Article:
I haven’t been doing a lot of photos, so I don’t have a photographic narrative of what Q’s been up to. That’s because it’s pretty much the same as every other step of the process, which you’ve already been exposed to. Part of me is thinking there must be a limit to how interesting any number of blobby-looking pieces of glowing red steel can be.
The first part(s) of the process are the most fun for me because they’re where you set everything up: deciding what you’re going to make, and the composition of the metals and how it’s going to be processed. That determines everything and once you’ve made those decisions, the progression for action is pretty well locked-in. Let me give you an example: Q thought wrought iron was gorgeous (I think so too!) and decided to do a chopper-thing with wrought iron facings on a core of W-2 high carbon steel. Well, that means that all shaping must be done at the higher temperature range to keep the wrought iron from crumbling, and a certain amount of material is needed and needs to be a particular thickness. That all drives and controls how you assemble and forge your metals into a bar, and the shape of the bar. Once you’ve got the bar, then, as they say, you just grind off all the stuff that doesn’t look like the knife you want. It’s a little more complicated but that’s basically it.
So, I talked Q through cleaning and tack welding and forge welding a billet, then smashing and hammering it into shape and yesterday was the beginning of shaping it and hardening it and then we called it a day and put the blade in the oven at 400F to temper while I made beef stroganoff and drank a bunch of wine. After that, I did not feel like blogging and went to bed.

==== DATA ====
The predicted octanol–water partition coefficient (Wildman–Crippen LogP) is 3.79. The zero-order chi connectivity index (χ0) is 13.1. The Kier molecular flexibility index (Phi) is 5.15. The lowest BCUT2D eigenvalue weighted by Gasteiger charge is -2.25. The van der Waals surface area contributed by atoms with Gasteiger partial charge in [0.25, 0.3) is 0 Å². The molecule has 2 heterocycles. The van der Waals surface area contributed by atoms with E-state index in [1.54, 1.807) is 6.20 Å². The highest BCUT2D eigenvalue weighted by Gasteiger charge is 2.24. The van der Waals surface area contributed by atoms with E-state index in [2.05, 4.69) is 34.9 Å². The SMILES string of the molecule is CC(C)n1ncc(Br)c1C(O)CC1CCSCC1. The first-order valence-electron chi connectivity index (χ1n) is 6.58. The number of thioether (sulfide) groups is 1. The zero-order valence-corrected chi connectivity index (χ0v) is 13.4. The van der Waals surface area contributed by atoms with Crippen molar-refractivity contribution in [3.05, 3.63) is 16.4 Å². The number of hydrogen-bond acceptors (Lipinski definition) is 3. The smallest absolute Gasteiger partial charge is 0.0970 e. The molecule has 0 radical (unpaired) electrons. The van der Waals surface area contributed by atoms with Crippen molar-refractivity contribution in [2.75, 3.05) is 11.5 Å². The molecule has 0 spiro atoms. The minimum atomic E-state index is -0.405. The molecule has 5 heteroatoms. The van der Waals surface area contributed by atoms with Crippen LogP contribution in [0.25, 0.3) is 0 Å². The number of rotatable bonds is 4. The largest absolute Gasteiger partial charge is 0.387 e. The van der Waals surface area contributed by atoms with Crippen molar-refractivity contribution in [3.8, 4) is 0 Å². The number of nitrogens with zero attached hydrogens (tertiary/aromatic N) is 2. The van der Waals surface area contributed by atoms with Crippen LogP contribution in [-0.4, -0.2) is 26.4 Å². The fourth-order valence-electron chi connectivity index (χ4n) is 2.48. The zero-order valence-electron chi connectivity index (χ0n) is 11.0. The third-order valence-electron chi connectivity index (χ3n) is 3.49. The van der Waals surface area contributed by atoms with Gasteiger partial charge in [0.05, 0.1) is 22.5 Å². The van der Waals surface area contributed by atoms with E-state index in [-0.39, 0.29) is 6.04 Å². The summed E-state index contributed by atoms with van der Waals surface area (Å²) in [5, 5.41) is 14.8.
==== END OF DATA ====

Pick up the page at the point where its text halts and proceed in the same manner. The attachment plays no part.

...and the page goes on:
Today we’re going to be doing fine-shaping and turning the edge into a bevel and generally polishing things as much as wrought iron can be polished. While he’s doing that, I’ve been over in the woodshop cutting chunks of logs to bowl blanks and setting them up to soak in PEG (polyethylene glycol) to keep them from splitting. I also made myself a newer/better sled for my table-saw, using some sheet stock of polypropylene butchers’ block. So far, it’s looking super, except that I made one hole in the wrong spot so it’s not perfect. That won’t matter. Today I’ll be finishing that up and making a better circle-cutting jig for the bandsaw, while Q slowly turns the universe into iron filings, one bit at a time.
It’s tons of fun to see the look on someone’s face when they realize that they just made a piece of solid metal into a completely different piece of solid metal. I don’t know why that’s such a surprise but it really is.
Looks like a good time.
And I don’t know what it is about blobs of glowing metal, but they certainly fascinate me, I could speculate about the smith having power over something so dangerous, about the magic of the smith making something useful from a lump of, to the uninitiated, completely intractable metal, about the beauty of what the smith creates from those glowing blobs, but bottom line for me is, I think, that they are pure potential.
I didn’t know that polyethylene glycol prevents wood from cracking. Shame it is not for sale here, probably for safety reasons. Denatured alcohol works too, but apparently not as well.
Ah, the joy of discovery.
Bowl blanks are nice, and the improvement of your tools is good, but both pale in comparison.